2. It is pretty simple why most companies do no follow this formula: they do not give even the tiniest little rat’s ass about the consumer, other than determining how much they are willing to pay. Most companies only worry about how a feature can make them money. Sure, Apple is all about money, too. However, they realize that by designing and producing hardware n software combos that give consumers what they want, they will make money. Apple spends time thinking about why to add features and therefore understands how to implement them. Other companies tack on an FM tuner and call it value.

  3. Oh Yeah, and This Too – you just go ahead and go back to your looney room and rock yourself back and forth in your delusion.

    Meanwhile, the rest of us in the real world will be welcoming millions of new Mac users because for all the talk of how the iPod would destroy the Mac business and now all the talk now of how the iPhone will destroy the Mac (again), quite the opposite seems to be happening.

    FYI, Apple sold more than 6 million Macs in 2006, which is something like 3 million more than they sold in 2001 when the iPod first came out.

    Fortunately for Apple, it’s competitors and detractors have an IQ level where they constantly misinterpret things like the name change, where somehow only a company named “Apple Computers, Inc.” can make and sell Macs whle a company named “Apple, Inc” cannot make and sell Macs. To Apple, it must seem like watching a bunch of cows lining up single file to the slaughter house – cows who think they are about to get a nice treat because why else would there be a line?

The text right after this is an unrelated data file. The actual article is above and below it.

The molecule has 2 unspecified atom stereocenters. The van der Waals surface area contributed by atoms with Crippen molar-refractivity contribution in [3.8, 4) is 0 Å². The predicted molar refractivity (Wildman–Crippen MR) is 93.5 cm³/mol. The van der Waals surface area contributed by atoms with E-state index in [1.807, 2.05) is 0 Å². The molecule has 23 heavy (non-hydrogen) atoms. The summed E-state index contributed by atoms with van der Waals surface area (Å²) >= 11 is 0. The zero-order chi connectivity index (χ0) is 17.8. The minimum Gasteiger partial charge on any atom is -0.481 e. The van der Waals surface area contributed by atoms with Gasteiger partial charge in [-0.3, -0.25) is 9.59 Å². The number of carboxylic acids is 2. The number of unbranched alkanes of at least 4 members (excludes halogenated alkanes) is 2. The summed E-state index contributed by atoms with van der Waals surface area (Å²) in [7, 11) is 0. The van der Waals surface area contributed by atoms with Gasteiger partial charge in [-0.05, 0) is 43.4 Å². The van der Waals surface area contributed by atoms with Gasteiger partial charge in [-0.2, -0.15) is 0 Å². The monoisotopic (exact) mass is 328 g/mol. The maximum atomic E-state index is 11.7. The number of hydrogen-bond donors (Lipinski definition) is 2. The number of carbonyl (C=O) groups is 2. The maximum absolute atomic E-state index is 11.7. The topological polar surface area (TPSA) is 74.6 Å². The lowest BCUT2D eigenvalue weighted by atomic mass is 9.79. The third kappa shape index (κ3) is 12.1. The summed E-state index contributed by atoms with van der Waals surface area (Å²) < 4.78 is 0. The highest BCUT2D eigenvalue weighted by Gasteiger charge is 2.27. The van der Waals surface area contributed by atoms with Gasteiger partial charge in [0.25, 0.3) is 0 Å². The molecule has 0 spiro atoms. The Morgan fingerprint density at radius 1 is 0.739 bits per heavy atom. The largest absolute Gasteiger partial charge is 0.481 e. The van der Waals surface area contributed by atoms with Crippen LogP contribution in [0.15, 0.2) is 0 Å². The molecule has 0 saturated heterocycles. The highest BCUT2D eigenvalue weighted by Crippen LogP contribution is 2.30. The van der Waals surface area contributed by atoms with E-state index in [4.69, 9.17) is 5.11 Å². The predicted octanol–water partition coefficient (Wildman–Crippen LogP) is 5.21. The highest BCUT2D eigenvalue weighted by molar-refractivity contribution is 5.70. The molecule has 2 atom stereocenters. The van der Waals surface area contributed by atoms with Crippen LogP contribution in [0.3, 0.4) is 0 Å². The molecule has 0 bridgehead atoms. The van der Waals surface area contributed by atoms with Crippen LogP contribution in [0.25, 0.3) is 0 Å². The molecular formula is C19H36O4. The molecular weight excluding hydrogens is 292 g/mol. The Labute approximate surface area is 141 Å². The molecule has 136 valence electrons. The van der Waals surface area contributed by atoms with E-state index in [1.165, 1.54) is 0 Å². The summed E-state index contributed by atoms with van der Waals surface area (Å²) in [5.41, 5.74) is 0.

The Mac is back, baby, and it’s back bigger than ever. Apple’s on course to sell 8-9 million Macs this year, and now we essentially have a Newtonized version of Mac OS X in the iPhone.

  4. The Mac accounts for what, 60% of Apple’s revenue?? And they are getting rid of it?

    Can you imagine what would happen to the share price if they threw away the profit that the Mac brings in.
    Anyone who thinks they are leaving the computer business is a straight-up moron.

  5. God, CNET is lame. How can you review a product without USING it? It’s not even out yet. They haven’t tried it, or the software.

    “It’s tough to truly evaluate the iPhone’s capability as a music and video player without some hands-on experience” yet, they proceed to do so.

    “Journalism” at it’s finest.

    MDNews Magic Word: “Pay” as in these two assclowns need to have their pay cut.

  6. The reason no one else can get this is that Apple’s “formula” probably violates most Business School 101 principles:

    – dependence on a charismatic CEO
    – forcing partners to swear to secrecy and punishing them when they blab, and other onerous demands on partners
    – dropping products on the market in “surprise!” announcements with minimal time for an “ecosystem” to be prepped
    – vertical integration (making the hardware and software) instead of specialization
    – basically ignoring the hype generated by competitors and working on their own schedule on what they think they can actually do better and sell a lot of
    – design by inspiration and vision instead of committee and focus group